"I bought this because my 6 year old son is going through chemotherapy and his hands were getting weak. His OT suggested these pens and it has helped a lot, plus it makes him SMILE, which to us is worth it's weight in gold."
In 3 years we had over 2000 independent retailers on board as distributors. This helped attract some investment to start manufacturing overseas, and in turn, sell to large big box retailers. Within a few years we were shipping to Wal-Mart, Office Depot, and 25 different countries. The media got ahold of our story which provided even greater exposure. We were featured in The Wall Street Journal and made several appearances on CNBC.
We soon realized that in order to really grow we either have to raise a bunch of money to constantly develop new products, or sell to a larger organization that could help establish Penagain as a global brand. However, this was 2008 and the economic Tsunami was upon us. We watched many other small manufacturers shut their doors as retailers sat on inventory or simply cancelled large shipments. These were incredibly stressful times. Every acquisition deal we had fell through simply because all M&A activity was put on hold for large companies. We even shook hands on one deal, waited a few days for the final term sheet to come through only to have it called back because the company was letting go of half their employees.
We were fortunate though to have a strong sales record that helped us secure a healthy licensing deal with a large office supply distributor. We lived to fight another day! Although it was not the large exit we dreamed of , the product is still available. There have been over 10 million sold since the beginning and we continue to get heartwarming comments. However, the "inventors" merry-go-round had stopped for me.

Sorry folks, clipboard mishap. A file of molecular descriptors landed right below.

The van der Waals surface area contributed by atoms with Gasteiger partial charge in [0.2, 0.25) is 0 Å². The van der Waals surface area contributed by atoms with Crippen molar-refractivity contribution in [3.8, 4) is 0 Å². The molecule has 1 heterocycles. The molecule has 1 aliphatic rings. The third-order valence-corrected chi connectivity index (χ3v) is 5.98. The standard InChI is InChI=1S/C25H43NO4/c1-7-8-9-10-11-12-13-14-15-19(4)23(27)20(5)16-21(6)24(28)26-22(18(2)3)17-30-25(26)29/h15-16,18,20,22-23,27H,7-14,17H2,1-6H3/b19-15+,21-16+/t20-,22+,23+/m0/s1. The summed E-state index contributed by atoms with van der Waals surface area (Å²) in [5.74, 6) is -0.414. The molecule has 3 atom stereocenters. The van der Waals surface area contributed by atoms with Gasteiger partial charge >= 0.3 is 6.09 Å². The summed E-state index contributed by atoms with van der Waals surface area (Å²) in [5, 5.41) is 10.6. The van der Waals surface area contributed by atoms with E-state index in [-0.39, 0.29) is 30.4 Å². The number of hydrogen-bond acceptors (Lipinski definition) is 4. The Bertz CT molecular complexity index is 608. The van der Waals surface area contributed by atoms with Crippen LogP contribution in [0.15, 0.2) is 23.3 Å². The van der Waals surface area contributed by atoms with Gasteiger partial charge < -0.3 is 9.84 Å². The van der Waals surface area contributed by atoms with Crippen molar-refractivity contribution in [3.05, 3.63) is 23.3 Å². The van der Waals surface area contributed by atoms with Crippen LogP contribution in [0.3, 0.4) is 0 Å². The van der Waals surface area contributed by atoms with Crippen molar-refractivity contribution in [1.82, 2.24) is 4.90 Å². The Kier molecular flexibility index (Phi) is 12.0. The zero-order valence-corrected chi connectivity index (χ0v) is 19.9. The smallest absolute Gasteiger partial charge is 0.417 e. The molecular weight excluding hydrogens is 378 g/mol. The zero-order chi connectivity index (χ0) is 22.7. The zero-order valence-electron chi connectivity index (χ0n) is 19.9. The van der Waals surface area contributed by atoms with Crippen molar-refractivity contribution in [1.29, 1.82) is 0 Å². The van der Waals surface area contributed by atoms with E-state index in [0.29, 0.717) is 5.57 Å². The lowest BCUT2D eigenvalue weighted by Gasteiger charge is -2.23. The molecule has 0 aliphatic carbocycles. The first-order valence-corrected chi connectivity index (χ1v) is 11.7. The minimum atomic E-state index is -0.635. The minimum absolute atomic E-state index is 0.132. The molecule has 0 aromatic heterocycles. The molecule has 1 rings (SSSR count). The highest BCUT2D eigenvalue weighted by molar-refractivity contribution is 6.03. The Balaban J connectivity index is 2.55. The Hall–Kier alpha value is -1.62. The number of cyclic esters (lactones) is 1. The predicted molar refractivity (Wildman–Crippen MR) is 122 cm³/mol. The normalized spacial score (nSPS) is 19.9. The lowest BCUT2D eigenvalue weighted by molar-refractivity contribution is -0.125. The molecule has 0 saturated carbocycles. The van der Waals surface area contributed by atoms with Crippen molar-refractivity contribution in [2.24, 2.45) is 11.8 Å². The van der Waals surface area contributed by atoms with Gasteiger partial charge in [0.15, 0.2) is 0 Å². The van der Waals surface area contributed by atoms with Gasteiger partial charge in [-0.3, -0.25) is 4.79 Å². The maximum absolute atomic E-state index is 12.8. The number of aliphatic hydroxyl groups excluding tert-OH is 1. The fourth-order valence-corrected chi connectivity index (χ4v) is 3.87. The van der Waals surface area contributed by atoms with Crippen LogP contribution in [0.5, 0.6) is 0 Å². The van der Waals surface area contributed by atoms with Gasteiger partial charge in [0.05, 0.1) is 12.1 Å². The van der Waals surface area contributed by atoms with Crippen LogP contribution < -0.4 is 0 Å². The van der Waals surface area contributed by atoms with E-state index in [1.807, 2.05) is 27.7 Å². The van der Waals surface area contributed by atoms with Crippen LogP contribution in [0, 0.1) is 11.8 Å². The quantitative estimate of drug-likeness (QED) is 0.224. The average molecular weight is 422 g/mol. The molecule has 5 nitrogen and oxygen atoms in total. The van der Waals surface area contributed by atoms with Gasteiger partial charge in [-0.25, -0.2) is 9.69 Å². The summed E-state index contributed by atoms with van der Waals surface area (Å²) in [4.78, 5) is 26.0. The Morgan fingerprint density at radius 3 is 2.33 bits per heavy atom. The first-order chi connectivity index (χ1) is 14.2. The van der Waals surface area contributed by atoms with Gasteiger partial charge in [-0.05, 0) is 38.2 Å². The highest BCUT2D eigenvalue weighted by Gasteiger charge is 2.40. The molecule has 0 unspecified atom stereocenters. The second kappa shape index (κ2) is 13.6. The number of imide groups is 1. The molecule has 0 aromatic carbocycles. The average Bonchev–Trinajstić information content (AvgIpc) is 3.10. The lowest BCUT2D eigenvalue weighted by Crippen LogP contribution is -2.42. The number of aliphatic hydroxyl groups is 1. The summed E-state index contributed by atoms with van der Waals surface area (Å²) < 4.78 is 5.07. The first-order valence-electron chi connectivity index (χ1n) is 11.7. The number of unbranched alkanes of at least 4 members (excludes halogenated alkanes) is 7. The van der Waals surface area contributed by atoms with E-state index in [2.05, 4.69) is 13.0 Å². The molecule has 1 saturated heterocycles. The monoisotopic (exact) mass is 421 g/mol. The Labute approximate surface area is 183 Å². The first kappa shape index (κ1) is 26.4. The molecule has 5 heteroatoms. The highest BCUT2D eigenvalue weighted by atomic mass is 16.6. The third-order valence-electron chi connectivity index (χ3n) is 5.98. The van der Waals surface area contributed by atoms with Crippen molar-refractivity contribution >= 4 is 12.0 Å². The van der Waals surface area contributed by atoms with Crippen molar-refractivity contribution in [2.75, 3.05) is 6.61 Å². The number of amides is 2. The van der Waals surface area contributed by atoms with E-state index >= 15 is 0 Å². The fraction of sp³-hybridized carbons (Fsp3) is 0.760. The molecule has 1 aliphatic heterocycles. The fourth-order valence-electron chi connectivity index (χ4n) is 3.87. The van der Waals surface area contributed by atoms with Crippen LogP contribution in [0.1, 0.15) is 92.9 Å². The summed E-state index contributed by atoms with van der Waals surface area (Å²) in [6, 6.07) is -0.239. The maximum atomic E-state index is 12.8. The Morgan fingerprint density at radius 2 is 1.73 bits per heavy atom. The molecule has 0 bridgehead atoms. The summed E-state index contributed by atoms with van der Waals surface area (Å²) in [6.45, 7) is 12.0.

After, I worked at a start-up and as a VP for a large, Chinese solar manufacturer, but the inventor in me was never satisfied. Many ideas crossed my mind but nothing stuck until one day when I was sitting in miserable city gridlock when an electric bike happened to whiz by. Inspiration struck me like a bolt of lightning! I caught myself thinking about a new idea for transportation, something with global implications that could reduce traffic, smog, congestion and help with global warming. I knew this was the next idea to pursue. I felt the same way I did back in high school detention. It was time to get back in the game...

Colin Roche, Founder at Swiftmile, Inc.
2016-03-07-1457381105-2126101-ColinHeadshot250.png © Provided by The Huffington Post 2016-03-07-1457381105-2126101-ColinHeadshot250.png Swiftmile is 2015 Powerful Answers Award $250,000 Winner and is participating in the Powerful Answers Accelerator program at BootUp Academy. This program is designed to strategically accelerate companies' growth through intensive workshops and knowledge exchange sessions that provide best practices in business planning, product development, UX/UI design, global go-to-market strategies, communications, financing and growth hacking.

INVENTION © Getty INVENTION